The first Stemettes to come on the programme came from local schools and they had more volunteers than girls at the first event. At the last count they had worked with 17,200 girls.
Nowadays, although they don’t end up necessarily turning girls away, they do have waiting lists. They would also like to be able to do more in remoter parts of the country as well as Wales and Ireland.
Anne-Marie was in Brussels at the Innovation Convention in 2014, and saw a couple of girls on the stage, and, one of them, Ciara Judge, was on stage with her group, having won the Google global science prize. They’re girls from Ireland and, they were up on stage as part of a Generation Z panel they had. All of them were under eighteen, four girls, three boys and the stark difference between the opportunities that they had all had, and what they had all done, was like night and day. People were giving opportunities to the boys and she wanted to know where are the people that are doing that for the girls?
They asked these young girls what can adults do to help you and she remembers Ciara saying ‘Don’t just pat me on the back for thinking outside the box. Help me and support me to live outside of that box.’ So that’s what they did. They partnered up with Salesforce and put together an Incubator programme where you get people to live together, or be in close quarters for an extended period. You teach them about business, teach them about product development, and then expose them to investors. They then ran it that summer holiday for six weeks in a massive house in Tulse Hill in south London.
During the day they’d have the sessions. But, as it was a tech residential, in the downtime they were just as likely to be chilling out as they were to be teaching each other how to code, or helping build a prototype. Now in 2017 after two years, they’re still building on those relationships, the legacy lives on, in that network.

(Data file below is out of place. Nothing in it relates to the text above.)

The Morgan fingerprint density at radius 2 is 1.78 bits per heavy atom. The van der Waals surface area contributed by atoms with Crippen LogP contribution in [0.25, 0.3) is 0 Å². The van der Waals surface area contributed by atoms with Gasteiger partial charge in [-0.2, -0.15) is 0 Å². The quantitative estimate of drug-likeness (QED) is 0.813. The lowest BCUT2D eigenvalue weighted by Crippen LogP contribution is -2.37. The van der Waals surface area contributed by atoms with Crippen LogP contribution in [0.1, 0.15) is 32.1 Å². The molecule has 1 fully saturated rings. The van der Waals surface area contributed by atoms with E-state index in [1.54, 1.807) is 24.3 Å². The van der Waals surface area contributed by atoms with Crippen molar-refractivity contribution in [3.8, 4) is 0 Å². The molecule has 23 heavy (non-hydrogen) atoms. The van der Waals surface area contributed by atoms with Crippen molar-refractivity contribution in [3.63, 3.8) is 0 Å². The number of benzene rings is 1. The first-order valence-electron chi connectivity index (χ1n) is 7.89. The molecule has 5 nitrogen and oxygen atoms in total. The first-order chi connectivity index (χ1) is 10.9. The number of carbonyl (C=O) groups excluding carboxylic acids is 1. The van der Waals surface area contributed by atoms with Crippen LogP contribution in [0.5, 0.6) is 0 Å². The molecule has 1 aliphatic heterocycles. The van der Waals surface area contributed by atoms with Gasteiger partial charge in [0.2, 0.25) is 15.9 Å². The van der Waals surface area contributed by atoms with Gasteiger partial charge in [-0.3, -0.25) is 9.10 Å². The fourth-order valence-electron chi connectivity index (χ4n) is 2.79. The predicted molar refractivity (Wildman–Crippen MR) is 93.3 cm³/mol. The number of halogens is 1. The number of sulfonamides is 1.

They would love to do it again given the right nature of support. It cost a lot of money, but it also cost a lot of energy. So, now, they’re looking at how to do it in a way that scales physically or scales impact-wise.
Inspirational Women in IT
Anne-Marie is often cited in lists of the most inspirational women in IT. This carries a certain level of responsibility with it which she is always aware of. She holds herself to a certain standard where she does things responsibly. She doesn’t take advantage of anybody and is quite protective of all the girls that they work with, and what they’re doing.
She feels that if you’ve got the power, it’s your responsibility to use it, and see what more you can do, how you can move things in a way that means, things change for people. Anne-Marie remembers being about ten, having passed her GCSE and thinking, “I love ICT, I love technology, I love the Web”. She saw Tim Berners-Lee, who created the Web and now one can only imagine how many people are employed because of the impact that had on the world. She would love to use her joy from technology to have that kind of impact.
Anne-Marie thinks mentorship is fantastic and has had many during her life. She thinks it’s always good to be able to ask people for advice, talk things through before you’re doing them and have sounding boards. But even more so, in terms of building a career, getting ahead, and kind of making movements, you need sponsors, you need people who, you don’t ask them to do things for you, but they see enough of what you’re doing, and they act on your behalf when you’re not in the room.
Anne-Marie feels there is a need to normalise maths and the enjoyment of maths in the same way that reading and writing are. If she says, “I don’t like reading, I don’t like writing”, then she has to add caveats, “I can read, and I can write”. But if she said, “I don’t like maths”, there would be no caveat. People are more likely to be surprised that you do like maths that it’s somehow acceptable to just not be good at it. She wants to give people permission to enjoy it, and to do maths, and not be afraid.
She would like maths to be less elitist and become more accessible in the same way as something like poetry. You want everyone to enjoy poetry; why can’t she have everyone enjoy maths?